It’s time for David Cameron to resign

David Cameron should resign. And I’m not just saying that because I never thought David Cameron should be Prime Minister in the first place.

Cameron admitted today – after four carefully-worded non-denials – that he and his wife Samantha profited for almost thirteen years from the offshore investment fund Blairmore Holdings, a trust set up by his father Ian Cameron, the existence of which has been revealed in the course of the ongoing Panama Papers leaks, the biggest of confidential documents in history. More details are set to emerge, and we shall have to see if they paint Cameron in any more or less of a damning light. Currently, the glare is pretty harsh.

As well as a implicating a number of Conservative donors, lords and former MPs, the revelations have had worldwide ramifications, the most high-profile of which has been the resignation of Icelandic Prime Minister Sigmundur Davíð Gunnlaugsson when it was revealed “his wife owned an offshore company in the British Virgin Islands with multimillion-pound claims on Iceland’s three collapsed banks.”

Cameron should follow Gunnlaugsson’s lead. He made a conscious decision to, in 1997, take advantage of Panama’s favourable tax arrangements. To find his behaviour distasteful is not just classism directed upwards. He has not merely inherited privilege but actively chosen to embellish it. Only in January 2010, after four years as leader of the opposition, eight and a half as a Member of Parliament, and with everything indicating that he would become Prime Minister four months later, did Cameron sell his stake, because “I didn’t want anyone to say you’ve got agendas or vested interests and all the rest of it.”

“All the rest of it.” The “rest of it” presumably being the criticism Cameron has encountered his whole career – although more so of late with the litany of disasters striking his administration – that behind his “One Nation” rhetoric lies a total dearth of empathy with the average person and a craven desire to serve an ultra-rich elite.

“But this is what Tories do!” you say, provided you’re the sort of person who doesn’t vote Tory. But whilst Margaret Thatcher and John Major also arguably (I’m arguing it) served an ultra-rich elite, their own modest upbringings place them in stark contrast to Cameron, who wasn’t just born with a silver spoon in his mouth, but one that was diamond encrusted and already replete with caviar. It’s a lot more obvious that he serves an ultra-rich elite because he is so plainly part of one.

But to be a public servant is to abdicate certain behaviours typical of the ultra-rich elite. For example, given Cameron is such a Britain-loving, terrorist-sympathy-lacking, national anthem-singing patriot “and all the rest of it,” you’d assume he’d want to be contributing the maximum amount of money possible to his beloved country’s coffers. That he would choose to minimise the tax revenue the exchequer receives from him shows a David Cameron particularly unconcerned with the state of the public finances. But we’re all in it together! (Which reminds me, did the Tories or did they not get that from High School Musical?)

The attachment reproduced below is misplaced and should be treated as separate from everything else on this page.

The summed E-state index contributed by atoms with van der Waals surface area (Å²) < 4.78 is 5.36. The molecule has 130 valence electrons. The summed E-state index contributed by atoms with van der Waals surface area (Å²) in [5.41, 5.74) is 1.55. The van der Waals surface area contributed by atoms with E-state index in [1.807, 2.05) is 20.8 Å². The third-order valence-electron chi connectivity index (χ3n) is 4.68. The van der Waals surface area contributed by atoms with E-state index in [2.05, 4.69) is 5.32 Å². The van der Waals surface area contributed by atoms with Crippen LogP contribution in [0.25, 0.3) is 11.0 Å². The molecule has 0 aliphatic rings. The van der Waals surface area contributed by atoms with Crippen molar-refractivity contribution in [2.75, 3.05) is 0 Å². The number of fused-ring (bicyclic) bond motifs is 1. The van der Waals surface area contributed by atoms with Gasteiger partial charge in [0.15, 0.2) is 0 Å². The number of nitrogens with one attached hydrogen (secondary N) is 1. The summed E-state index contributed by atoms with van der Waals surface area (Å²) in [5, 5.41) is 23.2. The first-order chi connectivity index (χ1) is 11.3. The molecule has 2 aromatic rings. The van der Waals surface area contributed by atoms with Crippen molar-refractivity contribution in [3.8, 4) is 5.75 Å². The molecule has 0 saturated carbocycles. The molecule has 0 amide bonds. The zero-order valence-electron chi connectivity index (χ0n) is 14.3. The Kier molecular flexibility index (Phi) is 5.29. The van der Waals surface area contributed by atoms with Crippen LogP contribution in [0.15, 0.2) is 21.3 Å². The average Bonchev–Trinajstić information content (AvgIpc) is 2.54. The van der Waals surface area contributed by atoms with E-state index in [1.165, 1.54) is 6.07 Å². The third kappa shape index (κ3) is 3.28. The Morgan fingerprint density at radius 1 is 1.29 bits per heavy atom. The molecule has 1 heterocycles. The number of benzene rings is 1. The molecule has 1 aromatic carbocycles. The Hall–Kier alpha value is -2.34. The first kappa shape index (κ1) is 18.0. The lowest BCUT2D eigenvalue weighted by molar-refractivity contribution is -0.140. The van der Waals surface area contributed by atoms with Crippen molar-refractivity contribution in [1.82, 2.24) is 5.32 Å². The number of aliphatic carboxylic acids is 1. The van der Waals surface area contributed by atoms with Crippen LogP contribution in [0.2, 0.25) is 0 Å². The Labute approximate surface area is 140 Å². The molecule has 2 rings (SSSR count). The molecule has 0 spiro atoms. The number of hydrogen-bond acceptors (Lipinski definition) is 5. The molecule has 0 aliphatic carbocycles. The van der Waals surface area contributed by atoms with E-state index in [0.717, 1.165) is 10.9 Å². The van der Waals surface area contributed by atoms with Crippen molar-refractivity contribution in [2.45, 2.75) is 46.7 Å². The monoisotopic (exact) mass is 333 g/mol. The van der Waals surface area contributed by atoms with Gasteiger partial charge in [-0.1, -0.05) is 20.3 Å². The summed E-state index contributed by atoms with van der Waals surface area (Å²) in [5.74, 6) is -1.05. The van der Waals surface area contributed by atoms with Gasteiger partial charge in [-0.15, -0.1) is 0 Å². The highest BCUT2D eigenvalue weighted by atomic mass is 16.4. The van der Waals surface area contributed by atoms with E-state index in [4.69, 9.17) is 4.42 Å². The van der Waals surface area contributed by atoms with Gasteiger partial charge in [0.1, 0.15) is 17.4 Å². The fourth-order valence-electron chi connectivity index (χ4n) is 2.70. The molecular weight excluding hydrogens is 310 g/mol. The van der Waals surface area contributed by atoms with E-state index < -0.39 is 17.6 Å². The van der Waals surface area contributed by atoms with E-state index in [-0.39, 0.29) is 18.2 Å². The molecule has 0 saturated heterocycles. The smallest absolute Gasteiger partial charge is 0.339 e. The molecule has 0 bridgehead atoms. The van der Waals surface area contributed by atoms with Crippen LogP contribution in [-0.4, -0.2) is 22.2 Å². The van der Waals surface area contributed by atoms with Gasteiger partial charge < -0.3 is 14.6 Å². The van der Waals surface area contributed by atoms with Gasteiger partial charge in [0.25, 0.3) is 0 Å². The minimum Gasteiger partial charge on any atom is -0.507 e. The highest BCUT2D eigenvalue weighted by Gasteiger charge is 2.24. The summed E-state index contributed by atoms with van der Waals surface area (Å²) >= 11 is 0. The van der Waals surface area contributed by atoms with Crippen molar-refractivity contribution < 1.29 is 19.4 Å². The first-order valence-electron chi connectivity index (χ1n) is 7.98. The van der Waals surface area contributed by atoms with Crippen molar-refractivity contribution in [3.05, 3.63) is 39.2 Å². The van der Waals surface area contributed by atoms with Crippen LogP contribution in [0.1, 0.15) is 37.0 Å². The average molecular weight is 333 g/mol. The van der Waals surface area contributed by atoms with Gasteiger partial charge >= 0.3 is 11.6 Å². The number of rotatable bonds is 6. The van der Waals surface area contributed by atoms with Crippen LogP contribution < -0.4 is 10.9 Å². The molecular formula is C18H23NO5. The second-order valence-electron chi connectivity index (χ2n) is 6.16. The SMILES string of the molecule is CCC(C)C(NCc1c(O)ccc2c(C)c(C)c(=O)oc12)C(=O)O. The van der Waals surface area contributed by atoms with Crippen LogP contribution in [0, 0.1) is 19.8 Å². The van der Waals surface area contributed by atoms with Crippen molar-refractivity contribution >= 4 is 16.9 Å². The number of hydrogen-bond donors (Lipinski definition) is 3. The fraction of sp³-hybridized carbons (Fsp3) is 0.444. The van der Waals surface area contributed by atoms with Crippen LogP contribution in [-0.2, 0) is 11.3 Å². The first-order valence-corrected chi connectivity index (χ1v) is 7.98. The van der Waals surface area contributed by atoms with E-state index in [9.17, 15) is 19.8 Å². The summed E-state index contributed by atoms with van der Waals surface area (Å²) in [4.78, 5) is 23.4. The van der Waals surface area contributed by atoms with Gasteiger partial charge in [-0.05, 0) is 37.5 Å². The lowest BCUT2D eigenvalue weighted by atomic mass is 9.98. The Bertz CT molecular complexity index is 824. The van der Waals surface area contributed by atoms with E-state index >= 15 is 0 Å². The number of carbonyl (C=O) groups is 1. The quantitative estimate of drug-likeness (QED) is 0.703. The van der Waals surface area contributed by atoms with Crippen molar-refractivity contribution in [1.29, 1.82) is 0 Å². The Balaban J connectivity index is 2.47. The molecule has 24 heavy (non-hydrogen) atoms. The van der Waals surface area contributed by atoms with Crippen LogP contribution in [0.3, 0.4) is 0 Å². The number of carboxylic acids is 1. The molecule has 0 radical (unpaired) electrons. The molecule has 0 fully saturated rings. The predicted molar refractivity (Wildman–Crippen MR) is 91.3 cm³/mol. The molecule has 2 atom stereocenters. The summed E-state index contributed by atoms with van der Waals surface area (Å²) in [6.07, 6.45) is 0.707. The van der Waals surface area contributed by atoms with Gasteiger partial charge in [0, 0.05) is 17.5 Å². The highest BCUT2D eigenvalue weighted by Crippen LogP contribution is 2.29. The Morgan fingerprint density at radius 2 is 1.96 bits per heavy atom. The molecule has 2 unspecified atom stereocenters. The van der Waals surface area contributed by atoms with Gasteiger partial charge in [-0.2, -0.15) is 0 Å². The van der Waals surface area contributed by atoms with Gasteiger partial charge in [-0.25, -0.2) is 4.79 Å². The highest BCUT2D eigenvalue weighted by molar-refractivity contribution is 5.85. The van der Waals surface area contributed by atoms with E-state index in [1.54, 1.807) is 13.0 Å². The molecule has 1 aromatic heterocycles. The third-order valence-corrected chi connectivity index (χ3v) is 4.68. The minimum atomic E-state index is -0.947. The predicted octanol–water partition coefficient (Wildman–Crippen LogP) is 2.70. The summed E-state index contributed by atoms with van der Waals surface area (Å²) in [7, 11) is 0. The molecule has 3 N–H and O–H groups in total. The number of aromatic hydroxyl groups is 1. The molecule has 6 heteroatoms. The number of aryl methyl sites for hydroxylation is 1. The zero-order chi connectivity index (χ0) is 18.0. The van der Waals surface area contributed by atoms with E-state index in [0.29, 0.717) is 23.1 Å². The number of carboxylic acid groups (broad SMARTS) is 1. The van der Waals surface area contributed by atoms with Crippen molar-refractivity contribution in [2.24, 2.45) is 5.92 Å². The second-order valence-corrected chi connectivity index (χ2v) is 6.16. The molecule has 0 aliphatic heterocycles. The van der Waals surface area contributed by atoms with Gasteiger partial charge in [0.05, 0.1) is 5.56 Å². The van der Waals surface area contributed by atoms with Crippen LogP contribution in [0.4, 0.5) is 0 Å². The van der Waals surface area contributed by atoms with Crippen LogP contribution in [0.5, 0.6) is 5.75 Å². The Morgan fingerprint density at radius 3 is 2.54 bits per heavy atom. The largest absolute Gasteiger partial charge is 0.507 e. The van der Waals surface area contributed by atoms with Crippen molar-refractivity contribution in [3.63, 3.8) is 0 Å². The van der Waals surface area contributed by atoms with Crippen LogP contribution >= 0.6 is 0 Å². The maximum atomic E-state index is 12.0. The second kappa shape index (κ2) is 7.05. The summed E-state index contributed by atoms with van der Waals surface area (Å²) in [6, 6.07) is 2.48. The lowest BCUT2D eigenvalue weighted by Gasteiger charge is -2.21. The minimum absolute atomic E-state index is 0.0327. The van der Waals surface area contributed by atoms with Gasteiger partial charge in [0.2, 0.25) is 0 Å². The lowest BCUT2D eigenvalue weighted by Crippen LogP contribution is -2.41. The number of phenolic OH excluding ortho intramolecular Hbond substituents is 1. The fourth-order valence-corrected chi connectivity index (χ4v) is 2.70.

The standard strawman argument getting trotted out by some figures (I’m looking at you, John “lose Labour 50 seats then lecture everyone about electability” McTernan) is that Cameron’s critics are equating tax avoidance – which is all legal and above board – with tax evasion – which is not. But nobody’s saying Cameron broke the law; the horrifying thing is that he, and the countless others around the world implicated in the Panama Papers, didn’t have to. Systems in place now enabled them to deprive their countries of GDP, and it is a defeatist and cynical attitude to say we shouldn’t think about changing them – something Cameron as Prime Minister has done very little to do. Something needn’t be illegal to be detrimental to society, but that’s as good a reason as any to make it so.

Cameron has talked a tough talk on tax avoidance, but the Financial Times has revealed that in 2013 he “personally intervened” to “weaken an EU drive to reveal the beneficiaries of trusts, creating a possible loophole that other European nations warned could be exploited by tax evaders.” As with the recent steel crisis, people have used taxes as a stick with which to beat the EU, but in both cases the European government pushing the most detrimental policies seems to be the UK. This also bears all the hallmarks of the “low-tax economy,” Cameron keeps talking up, in which normal people pay their fair share whilst companies like Google pay an effective tax rate of around 3%. Meanwhile, George Osborne (who should also resign for his recent Catastrofuck Budget) has lowered corporation tax to the incredibly “competitive” (right-wing for “miniscule) rate of 17%, less than half of that in the über-socialist collectivisation party we call the USA. With taxes as low as that, the least we can do is collect them.